A large portion of Shapiro's correspondence with Evalyn was through United States V-mail. V-mail was a method by which mail was sent to overseas military outposts during World War II. It was developed to reduce the weight and volume of armed forces correspondence to and from the United States. However, V-mail, like other wartime correspondence, was subject to censorship. V-letter forms, 8.5-by-11-inch sheets that were folded to form envelopes, were available at no cost in post offices in the United States and widely distributed to soldiers stationed abroad. After being censored, V-letters were microfilmed onto sixteen millimeter film. These films were shipped to central processing facilities in the United States and abroad where 4.25-by-5-inch facsimiles were printed. The V-letters exchanged between Shapiro and Evalyn consist of such facsimiles.
Aside from V-letters, Shapiro's nearly daily correspondence with Evalyn during the war also included letters sent by regular mail and telegrams. All of their correspondence was read by the army and subject to censorship, as Shapiro explains in Poet: An Autobiography in Three Parts, Volume I: The Younger Son:
His letters contained poems which he was sending to his girlfriend in Baltimore, later in New York, where she moved to try to get them published in magazines and even in book form, both of which she succeeded in doing. His letters were read quite carefully, not for their literary value but because poems are by nature ambiguous and mysterious to say the least. So eventually as the war went on his letters were not only read by the officer-doctor assigned to censor but by departments higher up, and in the poet's case all the way up to MacArthur's headquarters.
He discovered this after the war when he looked at his girlfriend's letters from him, now that she was his wife, and they were sometimes cut to ribbons with deletions, and carried the big stamp of the Southwest Pacific Area, for as the war matured he was read more carefully. (136)These letters, largely about his poetry and about their relationship, form the bulk of this collection.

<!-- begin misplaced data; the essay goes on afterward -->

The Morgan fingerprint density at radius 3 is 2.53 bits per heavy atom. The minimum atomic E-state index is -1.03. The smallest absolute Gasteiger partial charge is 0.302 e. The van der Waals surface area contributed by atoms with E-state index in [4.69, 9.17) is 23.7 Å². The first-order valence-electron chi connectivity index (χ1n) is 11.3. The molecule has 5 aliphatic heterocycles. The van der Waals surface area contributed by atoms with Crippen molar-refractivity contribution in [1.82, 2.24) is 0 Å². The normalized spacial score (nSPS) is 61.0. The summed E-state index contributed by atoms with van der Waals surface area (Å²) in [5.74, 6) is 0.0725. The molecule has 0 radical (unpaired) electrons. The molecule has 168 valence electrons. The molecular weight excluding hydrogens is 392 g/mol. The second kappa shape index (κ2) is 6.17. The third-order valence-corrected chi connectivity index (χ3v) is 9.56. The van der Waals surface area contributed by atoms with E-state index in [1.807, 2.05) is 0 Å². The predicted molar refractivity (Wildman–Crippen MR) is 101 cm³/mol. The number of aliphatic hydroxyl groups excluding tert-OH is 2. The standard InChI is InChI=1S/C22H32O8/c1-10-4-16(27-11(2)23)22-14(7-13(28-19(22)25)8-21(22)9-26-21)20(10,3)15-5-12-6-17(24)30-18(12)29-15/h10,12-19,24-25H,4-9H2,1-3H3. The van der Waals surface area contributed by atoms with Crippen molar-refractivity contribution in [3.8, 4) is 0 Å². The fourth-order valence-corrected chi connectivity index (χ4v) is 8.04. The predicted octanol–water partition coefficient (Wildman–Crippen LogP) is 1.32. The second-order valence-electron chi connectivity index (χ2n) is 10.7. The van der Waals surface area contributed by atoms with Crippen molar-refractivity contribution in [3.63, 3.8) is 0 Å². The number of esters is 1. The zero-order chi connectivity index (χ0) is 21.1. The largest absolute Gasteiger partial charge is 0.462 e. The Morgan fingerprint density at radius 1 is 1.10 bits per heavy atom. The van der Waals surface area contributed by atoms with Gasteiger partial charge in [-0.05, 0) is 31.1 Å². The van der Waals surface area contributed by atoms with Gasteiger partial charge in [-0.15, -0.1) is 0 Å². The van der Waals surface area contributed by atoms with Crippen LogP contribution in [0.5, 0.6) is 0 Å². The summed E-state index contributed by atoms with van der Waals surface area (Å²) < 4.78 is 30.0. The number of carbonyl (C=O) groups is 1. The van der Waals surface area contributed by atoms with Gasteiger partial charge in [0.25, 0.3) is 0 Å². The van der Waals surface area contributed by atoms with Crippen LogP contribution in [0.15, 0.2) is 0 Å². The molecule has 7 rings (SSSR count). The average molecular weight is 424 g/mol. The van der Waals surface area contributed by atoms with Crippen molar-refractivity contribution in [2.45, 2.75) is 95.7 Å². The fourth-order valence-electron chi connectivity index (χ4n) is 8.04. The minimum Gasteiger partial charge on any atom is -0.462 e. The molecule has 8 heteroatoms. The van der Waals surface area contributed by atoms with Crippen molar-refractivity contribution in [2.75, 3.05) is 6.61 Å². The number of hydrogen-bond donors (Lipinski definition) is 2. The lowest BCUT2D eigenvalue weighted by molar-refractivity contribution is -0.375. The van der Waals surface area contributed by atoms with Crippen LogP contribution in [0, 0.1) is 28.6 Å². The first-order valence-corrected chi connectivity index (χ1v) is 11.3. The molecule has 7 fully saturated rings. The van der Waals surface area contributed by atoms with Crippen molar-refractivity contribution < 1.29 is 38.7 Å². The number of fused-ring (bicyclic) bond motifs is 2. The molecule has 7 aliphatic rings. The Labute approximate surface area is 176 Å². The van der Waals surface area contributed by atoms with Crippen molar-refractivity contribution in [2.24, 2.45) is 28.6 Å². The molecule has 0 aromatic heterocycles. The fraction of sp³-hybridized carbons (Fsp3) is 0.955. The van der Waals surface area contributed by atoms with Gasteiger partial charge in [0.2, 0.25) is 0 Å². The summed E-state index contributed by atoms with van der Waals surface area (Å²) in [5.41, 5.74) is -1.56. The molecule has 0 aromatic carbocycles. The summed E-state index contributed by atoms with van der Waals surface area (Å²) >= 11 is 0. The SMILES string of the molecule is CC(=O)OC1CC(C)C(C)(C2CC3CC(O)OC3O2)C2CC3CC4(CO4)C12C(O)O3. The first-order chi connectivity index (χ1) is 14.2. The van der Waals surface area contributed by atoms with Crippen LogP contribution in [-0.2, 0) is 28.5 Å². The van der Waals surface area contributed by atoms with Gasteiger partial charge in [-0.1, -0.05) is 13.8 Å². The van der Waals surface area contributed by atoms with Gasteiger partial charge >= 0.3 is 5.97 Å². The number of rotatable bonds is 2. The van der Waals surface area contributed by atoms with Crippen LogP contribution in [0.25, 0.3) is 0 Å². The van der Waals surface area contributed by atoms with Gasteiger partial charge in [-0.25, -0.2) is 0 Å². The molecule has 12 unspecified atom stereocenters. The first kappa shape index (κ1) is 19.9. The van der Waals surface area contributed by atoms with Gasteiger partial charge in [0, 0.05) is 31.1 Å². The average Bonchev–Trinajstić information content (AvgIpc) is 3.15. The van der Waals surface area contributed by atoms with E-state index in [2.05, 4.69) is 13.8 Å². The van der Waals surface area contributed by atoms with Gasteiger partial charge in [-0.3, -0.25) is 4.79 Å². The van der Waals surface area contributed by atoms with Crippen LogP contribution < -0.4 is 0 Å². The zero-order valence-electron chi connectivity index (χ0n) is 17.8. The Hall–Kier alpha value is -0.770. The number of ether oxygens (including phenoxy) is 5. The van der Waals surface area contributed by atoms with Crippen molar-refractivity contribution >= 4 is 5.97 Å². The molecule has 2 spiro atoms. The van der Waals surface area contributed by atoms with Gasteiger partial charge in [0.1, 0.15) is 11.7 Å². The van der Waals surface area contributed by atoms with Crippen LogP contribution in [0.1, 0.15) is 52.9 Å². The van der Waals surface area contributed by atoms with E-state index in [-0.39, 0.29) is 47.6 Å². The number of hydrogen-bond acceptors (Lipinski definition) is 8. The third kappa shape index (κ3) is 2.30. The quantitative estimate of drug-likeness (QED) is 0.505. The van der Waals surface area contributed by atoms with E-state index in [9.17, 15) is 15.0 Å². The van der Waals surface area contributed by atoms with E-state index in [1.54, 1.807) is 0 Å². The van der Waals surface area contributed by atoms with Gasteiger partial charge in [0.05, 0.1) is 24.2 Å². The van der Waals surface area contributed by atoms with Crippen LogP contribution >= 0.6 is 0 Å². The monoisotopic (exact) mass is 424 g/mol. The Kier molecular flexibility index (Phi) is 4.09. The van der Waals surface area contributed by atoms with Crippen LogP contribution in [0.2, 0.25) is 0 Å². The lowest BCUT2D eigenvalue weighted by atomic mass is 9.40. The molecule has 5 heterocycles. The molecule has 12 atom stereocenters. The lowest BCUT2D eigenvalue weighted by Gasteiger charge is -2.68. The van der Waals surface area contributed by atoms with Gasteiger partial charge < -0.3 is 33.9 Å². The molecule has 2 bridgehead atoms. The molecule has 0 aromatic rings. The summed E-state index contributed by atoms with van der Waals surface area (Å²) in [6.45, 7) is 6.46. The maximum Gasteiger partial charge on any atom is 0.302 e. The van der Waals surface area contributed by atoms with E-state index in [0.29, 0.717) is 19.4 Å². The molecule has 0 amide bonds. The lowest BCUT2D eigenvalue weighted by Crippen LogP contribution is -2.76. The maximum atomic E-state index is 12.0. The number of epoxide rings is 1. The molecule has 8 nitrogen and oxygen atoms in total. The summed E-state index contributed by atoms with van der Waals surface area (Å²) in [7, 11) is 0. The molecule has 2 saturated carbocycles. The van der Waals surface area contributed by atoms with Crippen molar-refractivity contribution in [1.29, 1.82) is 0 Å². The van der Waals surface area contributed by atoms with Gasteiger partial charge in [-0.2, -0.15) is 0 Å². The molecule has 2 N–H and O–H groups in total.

I was in the army stationed in Australia, which is where I saw Cecily Crozier's magazineA Comment in a bookstore. I though it was interesting, so I got in touch with her and we became good friends. Later, we decided to put the book together. Some of it came from the letters I wrote her. We lost touch during the later war years, and I never was able to find out what happened to her or the books. (8)Although Shapiro explored the idea of publishing this body of work, Evalyn did not support it. Only a few of the poems from that book have ever been published in the United States.
This collection has been organized into three series.
The papers of Karl Shapiro were purchased by the University of Maryland at College Park Libraries in March 1988.
Before processing, the collection had been arranged by format and genre. This organization has been roughly maintained. All of the correspondence: telegrams, V-letters, letters, and postcards, has been interfiled and arranged chronologically. Poems have been arranged alphabetically by title. Metal paper clips and staples have been replaced with plastic clips. Telegrams were interleaved with acid-free paper, and photographs were placed in protective Mylar sleeves. The correspondence and poetry have been placed in acid-free folders and acid-free boxes.